News in Brief

Terror suspect begins bail hearings, Ellis Hall break-in

An Ellis Hall break-in has provoked a Kingston Police investigation.

Ellis Hall break-in provokes Kingston Police investigation

A theft this past weekend resulted in cash being stolen from a locker in Ellis Hall. 

The amount stolen wasn’t disclosed and the event has since triggered a Kingston Police investigation. 

“Unfortunately, Queen’s University and the people who attend and work here as well as the buildings on campus are equally targets of theft like anywhere else in the Kingston Community,” wrote Director of Campus Security & Emergency Services Todd Zimmerman to The Journal. “It is important to do our due diligence to secure valuables while understanding much of the university is open to the public.”

Zimmerman added that at this time no specifics could be released concerning the investigation, but Queen’s community members are advised to keep valuables out of unmonitored areas on campus.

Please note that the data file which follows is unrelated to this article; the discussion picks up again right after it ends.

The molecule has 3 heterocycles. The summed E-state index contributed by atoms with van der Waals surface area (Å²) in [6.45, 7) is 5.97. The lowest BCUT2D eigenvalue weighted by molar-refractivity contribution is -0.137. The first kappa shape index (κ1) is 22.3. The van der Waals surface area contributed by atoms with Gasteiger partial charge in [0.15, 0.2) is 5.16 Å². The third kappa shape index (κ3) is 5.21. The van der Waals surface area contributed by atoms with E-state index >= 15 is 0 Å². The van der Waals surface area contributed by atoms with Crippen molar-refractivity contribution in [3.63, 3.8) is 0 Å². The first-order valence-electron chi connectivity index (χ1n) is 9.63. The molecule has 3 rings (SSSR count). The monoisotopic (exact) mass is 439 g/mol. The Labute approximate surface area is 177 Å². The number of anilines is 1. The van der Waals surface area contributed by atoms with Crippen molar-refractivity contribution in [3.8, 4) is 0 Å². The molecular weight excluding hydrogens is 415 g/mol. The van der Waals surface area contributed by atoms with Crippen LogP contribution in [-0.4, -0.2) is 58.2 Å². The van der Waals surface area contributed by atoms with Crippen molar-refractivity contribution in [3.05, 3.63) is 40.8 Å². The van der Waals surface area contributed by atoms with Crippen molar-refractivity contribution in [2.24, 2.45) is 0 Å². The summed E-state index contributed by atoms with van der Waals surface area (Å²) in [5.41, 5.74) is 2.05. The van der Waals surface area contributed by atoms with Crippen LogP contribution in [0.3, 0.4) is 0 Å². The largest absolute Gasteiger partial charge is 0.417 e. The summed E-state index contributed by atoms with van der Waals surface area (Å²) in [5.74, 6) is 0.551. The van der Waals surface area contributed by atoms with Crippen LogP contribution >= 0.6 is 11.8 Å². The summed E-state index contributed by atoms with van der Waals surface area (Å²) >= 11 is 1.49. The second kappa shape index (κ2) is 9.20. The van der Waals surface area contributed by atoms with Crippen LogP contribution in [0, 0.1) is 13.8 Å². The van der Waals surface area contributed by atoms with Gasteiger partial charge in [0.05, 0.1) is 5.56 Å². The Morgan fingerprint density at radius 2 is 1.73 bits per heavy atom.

If any suspicious individuals are witnessed on campus, students, staff, and faculty are urged to call Campus Security at 613-533-6111.

Jasnit Pabla

Local teen faces bail hearings for terrorism charge

A two-day bail hearing process began on Mar. 12 for a Kingston youth charged with facilitating terrorist activities this past January.

The hearings began in front of justice of the peace Herbert Kreling, with the next date scheduled for Mar. 29.

The 16-year-old youth, whose identity is protected by a publication ban under the Youth Criminal Justice Act, has been in custody since his arrest on Jan. 24. 

A Youth Court judge’s order, effected at the youth’s Jan. 25 arraignment, disallows any publication of evidence taken at the youth’s bail hearings or submissions from his lawyer, as well as any reasons for decision given by the Justice at its conclusion. 

The ban will remain in effect until the case has been resolved by trial or discharge. 

After police raided a house on the edge of the University District this past January, the youth was charged with knowingly facilitating a terrorist activity and counselling another person to “discharge or detonate an explosive or other lethal device” in a public place with the intent to “cause death or serious bodily injury.” 

Tipped off by the FBI, the RCMP National Security Enforcement Team had been investigating the youth. An explosive device was never planted, however, and police never identified a specific target location.

The youth’s defense team is made up of local lawyers Kate Mitchell, Simon Borys, and Sean Ellacott. 

From the Public Prosecution Service of Canada, the Crown prosecutors include Luc Boucher and Pierre Lapointe. 

Raechel Huizinga

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